The ABCs of Anxiety

· July 2, 2017

Anxiety. An emotion that is so well known, felt by everyone and suffered in so many circumstances in life. Anxiety is present every time we feel a possible danger to our survival, but we also invite it to our side during situations that really are not dangerous, if we would just analyze them in an objective manner, although in our eyes they seem to be authentic adversities.

Anxiety accompanies us with the best of intentions, wanting to be our friend, our ally, ready to help us fight against anything that could cause us harm or to help us run if necessary.

What anxiety doesn’t know is that sometimes it can turn into a heavy and bothersome companion and in reality it is a weight we would like to leave behind. So then, we ask, why does anxiety present itself in our life without being invited? Why is it so rude?

In reality, it is our own fault that anxiety shows up from time to time and it has to do with how we interpret situations in our daily lives. Objectively, reality is what it is, but from the perspective of each person it can be viewed differently.

Anxiety by Letters

All emotions have a cognitive or mental component, a physiological or emotional one and a behavioral one, which refers to how we behave when we feel that emotion. Furthermore, emotions tend to appear in determined spacial and temporal context. These are called past situations.

Albert Ellis, father of rational emotive behavior therapy, designed an approach called the “A-B-C Model” in which he broke down emotions into parts. What he was trying to do with this decomposition is analyze all its components, although for him, the root of all emotional problems is found, above all, in the cognitive component. 

The A refers to a situation we have lived, known as dangerous or disruptive. B refers to the cognitive component, namely automatic negative thoughts and irrational beliefs that go through our mind when we find ourselves in a given situation and we interpret or evaluate it.


According to cognitive psychology, these thoughts and beliefs are a product of the training we received during childhood, our early experiences in life and the culture in which we find ourselves.

Lastly, we have C, referred to as the emotional and behavioral component. Namely, what we feel in that situation and how we react to it.

With anxiety, these three components tend to be very distinct, and the treatment is to analyze what situations cause us anxiety and which are those that we need to confront.  On the other hand, there are the thoughts that we should question and change as well as the feeling of anxiety and the way we behave.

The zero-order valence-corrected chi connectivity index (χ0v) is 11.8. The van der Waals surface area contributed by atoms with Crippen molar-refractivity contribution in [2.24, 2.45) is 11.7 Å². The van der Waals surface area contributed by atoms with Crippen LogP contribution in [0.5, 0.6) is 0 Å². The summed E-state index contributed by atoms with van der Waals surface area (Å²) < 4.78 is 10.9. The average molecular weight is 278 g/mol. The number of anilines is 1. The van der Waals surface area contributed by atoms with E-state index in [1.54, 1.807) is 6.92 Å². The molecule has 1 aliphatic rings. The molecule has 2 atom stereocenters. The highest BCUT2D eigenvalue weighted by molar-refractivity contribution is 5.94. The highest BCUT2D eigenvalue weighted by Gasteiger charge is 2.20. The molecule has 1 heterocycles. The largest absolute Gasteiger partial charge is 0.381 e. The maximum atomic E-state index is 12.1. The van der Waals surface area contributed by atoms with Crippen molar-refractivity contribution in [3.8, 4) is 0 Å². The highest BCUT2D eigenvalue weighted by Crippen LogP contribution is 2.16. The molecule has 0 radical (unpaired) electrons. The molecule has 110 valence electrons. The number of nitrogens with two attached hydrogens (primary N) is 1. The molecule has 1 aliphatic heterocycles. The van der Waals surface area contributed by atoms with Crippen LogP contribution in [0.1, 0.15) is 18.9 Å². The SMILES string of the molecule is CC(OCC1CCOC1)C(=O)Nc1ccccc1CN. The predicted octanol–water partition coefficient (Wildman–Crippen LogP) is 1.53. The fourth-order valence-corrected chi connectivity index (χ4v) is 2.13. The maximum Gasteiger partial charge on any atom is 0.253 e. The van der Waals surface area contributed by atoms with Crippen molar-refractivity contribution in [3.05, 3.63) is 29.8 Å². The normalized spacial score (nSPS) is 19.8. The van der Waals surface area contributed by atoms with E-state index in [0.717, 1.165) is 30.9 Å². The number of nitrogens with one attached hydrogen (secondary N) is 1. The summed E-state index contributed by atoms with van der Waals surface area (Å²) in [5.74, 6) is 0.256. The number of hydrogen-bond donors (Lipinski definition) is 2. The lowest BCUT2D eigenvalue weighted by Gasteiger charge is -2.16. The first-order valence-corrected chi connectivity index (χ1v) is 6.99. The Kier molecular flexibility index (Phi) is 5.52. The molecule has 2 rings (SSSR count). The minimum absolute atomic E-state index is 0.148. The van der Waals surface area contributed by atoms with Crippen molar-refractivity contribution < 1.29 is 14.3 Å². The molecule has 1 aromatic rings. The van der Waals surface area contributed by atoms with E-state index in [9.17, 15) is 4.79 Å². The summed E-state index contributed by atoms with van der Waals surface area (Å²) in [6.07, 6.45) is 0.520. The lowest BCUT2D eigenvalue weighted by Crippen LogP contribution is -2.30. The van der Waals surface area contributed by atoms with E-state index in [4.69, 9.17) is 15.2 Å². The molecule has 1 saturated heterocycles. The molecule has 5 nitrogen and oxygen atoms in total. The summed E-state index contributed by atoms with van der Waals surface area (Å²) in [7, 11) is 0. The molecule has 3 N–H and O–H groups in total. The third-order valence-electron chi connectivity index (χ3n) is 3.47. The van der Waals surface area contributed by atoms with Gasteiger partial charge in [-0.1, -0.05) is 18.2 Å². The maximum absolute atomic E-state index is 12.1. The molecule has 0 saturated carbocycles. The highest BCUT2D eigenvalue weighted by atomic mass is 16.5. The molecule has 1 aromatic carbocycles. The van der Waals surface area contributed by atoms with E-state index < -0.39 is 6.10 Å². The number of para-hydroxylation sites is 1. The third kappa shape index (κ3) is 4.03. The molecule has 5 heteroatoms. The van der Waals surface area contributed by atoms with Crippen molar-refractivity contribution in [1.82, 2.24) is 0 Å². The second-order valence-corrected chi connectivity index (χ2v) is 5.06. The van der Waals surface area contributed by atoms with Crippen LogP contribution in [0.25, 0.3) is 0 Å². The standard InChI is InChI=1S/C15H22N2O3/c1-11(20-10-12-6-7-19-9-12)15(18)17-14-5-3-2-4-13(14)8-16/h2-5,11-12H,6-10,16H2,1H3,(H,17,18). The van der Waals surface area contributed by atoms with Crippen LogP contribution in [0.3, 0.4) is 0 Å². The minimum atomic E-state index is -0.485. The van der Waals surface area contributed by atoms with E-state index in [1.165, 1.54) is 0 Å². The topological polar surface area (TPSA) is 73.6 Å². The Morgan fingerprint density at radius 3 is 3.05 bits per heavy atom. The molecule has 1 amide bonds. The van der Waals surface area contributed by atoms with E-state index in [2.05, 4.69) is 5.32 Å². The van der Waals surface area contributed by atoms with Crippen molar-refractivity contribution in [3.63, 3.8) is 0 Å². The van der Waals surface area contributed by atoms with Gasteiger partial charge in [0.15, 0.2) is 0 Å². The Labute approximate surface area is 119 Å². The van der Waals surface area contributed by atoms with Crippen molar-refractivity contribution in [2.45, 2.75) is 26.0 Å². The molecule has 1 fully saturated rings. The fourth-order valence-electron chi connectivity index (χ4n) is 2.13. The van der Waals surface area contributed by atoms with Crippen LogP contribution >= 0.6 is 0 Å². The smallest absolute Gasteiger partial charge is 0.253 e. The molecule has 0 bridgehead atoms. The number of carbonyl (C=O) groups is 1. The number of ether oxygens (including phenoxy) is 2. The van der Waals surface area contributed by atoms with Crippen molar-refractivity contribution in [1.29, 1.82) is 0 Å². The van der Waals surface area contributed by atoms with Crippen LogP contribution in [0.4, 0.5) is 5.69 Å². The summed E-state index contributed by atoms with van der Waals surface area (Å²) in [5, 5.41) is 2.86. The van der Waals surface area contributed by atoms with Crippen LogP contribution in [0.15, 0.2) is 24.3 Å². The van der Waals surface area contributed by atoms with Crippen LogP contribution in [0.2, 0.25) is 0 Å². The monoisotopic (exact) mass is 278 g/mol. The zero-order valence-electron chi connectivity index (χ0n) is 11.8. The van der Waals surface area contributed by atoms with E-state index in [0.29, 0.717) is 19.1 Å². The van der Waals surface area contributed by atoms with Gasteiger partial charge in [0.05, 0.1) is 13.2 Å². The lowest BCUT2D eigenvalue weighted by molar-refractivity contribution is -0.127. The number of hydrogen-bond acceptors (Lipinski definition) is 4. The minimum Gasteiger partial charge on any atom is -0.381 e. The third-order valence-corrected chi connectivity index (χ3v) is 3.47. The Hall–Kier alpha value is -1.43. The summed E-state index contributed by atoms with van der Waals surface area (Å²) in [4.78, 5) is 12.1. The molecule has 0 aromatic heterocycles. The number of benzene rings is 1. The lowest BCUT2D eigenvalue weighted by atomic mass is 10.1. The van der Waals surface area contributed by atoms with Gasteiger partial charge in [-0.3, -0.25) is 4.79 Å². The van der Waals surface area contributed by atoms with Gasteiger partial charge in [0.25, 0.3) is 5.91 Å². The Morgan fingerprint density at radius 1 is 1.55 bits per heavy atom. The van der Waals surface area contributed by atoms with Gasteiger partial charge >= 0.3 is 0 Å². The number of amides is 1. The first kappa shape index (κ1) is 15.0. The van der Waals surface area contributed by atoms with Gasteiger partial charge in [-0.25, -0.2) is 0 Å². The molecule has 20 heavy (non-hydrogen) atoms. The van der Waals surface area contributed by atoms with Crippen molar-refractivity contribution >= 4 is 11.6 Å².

The A of Anxiety

The A tends to assume that a situation in life could be more or less dangerous for a person. Although, objectively speaking, the situation does not entail any risk of danger, it is still lived as though it does. Situations that trigger A can include social, physiological, familial, or couples content…

What matters is not the content, but rather that the patient is able to identify it clearly as a situation that in the past caused a state of anxiety.

The B of Anxiety

B are thoughts or cognitions that create an emotional state of anxiety. It looks like A, being personal and subjective to each person. Not all individuals have the same thoughts in the same situations, but rather, each interpretation is its own world and two perspectives of the same situation do not have to be anything alike.

Anxiety produces thoughts that tend to be catastrophic, dramatic and what if questions that always expect the worst possible scenario to occur. Some examples of anxious thoughts can be: What if I mess up on this date? What if I get on the plane and it crashes?

In the majority of cases, these thoughts are exaggerated and unrealistic and are based on the belief that the worst will happen. One strategy to combat these thoughts is to know how to differentiate possibility from probability.

Just because something is possible does not make it probable. It is true that tragedies do occur, but we should be prepared to deal with that uncertainty in life if we don’t want to carry around anxiety at all costs all the time.

The C of Anxiety

Lastly, the C component of anxiety is divided in two parts: the emotional C or the emotions themselves and the behavioral C, that is, how we react in a given situation. The emotion of anxiety is characterized by its physiology and is highly unpleasant for the person experiencing it. Some manifestations of anxiety are: heart palpitations, blurry vision, fainting, shaking, cold sweat, and depersonalization…

At times this can cause people who suffer from these symptoms to be fearful of their own reactions to fear, increasing these symptoms and creating the vicious circle of panic.

What patients need to understand is that these manifestations are designed to help us escape dangerous situations that threaten our lives. Thus, we shouldn’t fear them, but rather the complete opposite.

The typical behavioral C of anxiety is called the fight or flight response. When faced with the belief that we have to do something to survive we have two roads to choose from: to fight or flee.

This response is very important in situations of real danger, but it puts us in psychological turmoil when no danger exists, because it is the product of our own thoughts or irrational B’s.

The fight or flight response is the sustenance that ensures the survival of anxiety. It does not allow us to tolerate the emotion nor allow the intensity of such to decline naturally. Furthermore, we cannot cognitively prove that our thoughts are based on reality or not.

Escaping the situation reaffirms that what we were thinking of the situation was true, so that in the future we will react the same way. So the vicious circle of anxiety is complete, it is settled into our lives as a constant companion without an expiration date until we start to face it head on.